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External Consonant Sandhi | Learn Sanskrit Online

External Consonant Sandhi

Also known as: hal-sandhi

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This page covers the rules of external consonant sandhi. These rules describe changes between two words when the first letter is a consonant.

As far as I am aware, this page contains every rule of external consonant sandhi. Pre-Classical works don't always conform to these rules.

The Principle

Consonants will change to make things easier to say.

Given this rule, I strongly encourage you to speak these changes out loud.

Simplifying Words

All nouns that end in consonants must go through a two-part simplification:

  1. All extra consonants are removed from the end of the word until there is only one left (with one exception).

  2. The remaining consonant is reduced.

Removing extra consonants

A word cannot end in a consonant cluster, with one exception. First, some examples of the general rule:

Now, the exception. If r appears in front of a stop consonant, and if the stop is not part of some suffix, then the stop remains.

Reducing to Eight Consonants

In external sandhi, all words that end in consonants must have their consonants reduced to one of these eight.

देवनागरी
IAST
क्
k
ट्
त्
t
प्
p
ङ्
न्
n
म्
m

To reduce a consonant, follow the steps below from top to bottom:

Stops become unvoiced and unaspirated.

c, ś, and h are converted to k. If the c was a j before this reduction started, it might become instead.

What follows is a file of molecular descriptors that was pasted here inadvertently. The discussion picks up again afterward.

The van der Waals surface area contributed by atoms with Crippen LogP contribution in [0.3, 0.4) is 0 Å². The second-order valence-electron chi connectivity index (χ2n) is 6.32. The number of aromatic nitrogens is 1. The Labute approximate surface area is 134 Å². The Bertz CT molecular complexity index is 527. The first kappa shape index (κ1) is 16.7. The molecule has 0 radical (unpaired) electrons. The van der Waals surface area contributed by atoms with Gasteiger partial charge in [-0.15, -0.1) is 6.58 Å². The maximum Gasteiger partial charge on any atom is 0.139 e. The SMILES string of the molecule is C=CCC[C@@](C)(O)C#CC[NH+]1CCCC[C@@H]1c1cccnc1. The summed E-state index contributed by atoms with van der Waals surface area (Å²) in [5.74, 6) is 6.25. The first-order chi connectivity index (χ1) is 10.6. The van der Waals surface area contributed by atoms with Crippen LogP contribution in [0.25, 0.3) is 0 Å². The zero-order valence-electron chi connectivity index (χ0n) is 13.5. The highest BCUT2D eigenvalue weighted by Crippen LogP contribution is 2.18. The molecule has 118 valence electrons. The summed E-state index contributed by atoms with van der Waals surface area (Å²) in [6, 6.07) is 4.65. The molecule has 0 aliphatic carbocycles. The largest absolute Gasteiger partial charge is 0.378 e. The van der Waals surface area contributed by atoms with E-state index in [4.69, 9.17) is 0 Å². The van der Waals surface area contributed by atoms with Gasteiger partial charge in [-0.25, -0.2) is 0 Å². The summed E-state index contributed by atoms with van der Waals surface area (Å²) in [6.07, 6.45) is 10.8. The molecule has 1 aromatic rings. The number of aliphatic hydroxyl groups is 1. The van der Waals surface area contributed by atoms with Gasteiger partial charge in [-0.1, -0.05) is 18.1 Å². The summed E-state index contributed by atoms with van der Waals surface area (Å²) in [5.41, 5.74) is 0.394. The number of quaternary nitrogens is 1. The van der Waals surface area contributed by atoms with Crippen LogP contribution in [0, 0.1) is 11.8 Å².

ñ becomes .

becomes .

s and r are replaced by the visarga.

The letters that have not been considered here (ṇ, y, l, v) will never appear at the end of a word.

Special rules for words ending in aspirated letters

A word's first letter will become aspirated if all of these things are true:

This rule also exists in internal sandhi, with a few extra rules.

Rules for final stops

All final stops will take the voice of the letter that follows them. Vowels are voiced sounds.

The four final stops (k t ṭ p) become the nasal sound from their varga when followed by n or m.

Extra rules for t

t becomes c in front of all hard palate consonants (c, ch, j, ch, ñ, ś) and becomes in front of ṭ, ṭh, ḍ, or ḍh (not ). This result, by our general rule, takes the voice of the letter that follows it.

Rules for n

Second Letter
Combination
c, ch
ṃś —
ṭ, ṭh
ṃṣ —
t, th
ṃs —
j, jh, ś
ñ —
ḍ, ḍh
ṇ —
l
m̐l (ṃl) —
other letter
n —

Rules for m

When -m is in front of a consonant, it becomes the anusvāra. Otherwise, it stays m.

Rules for

Click here to read about visarga sandhi.

Changes in the Second Letter

The changes below are applied after the first letter has already changed. Remember, the term second letter refers here to the first letter of the second word:

Doubling

ch can become cch after any vowel. It always becomes cch when either of these things is true:

n and are doubled when both of these things are true:

The letter h-

In front of h-, the four final stops (k t ṭ p) become voiced. The h- becomes the voiced and aspirated version of the final stop.

The letter ś-

ś- becomes ch when both of these things are true:

ś- can become ch after k, ṭ or p, but the change is rarely made.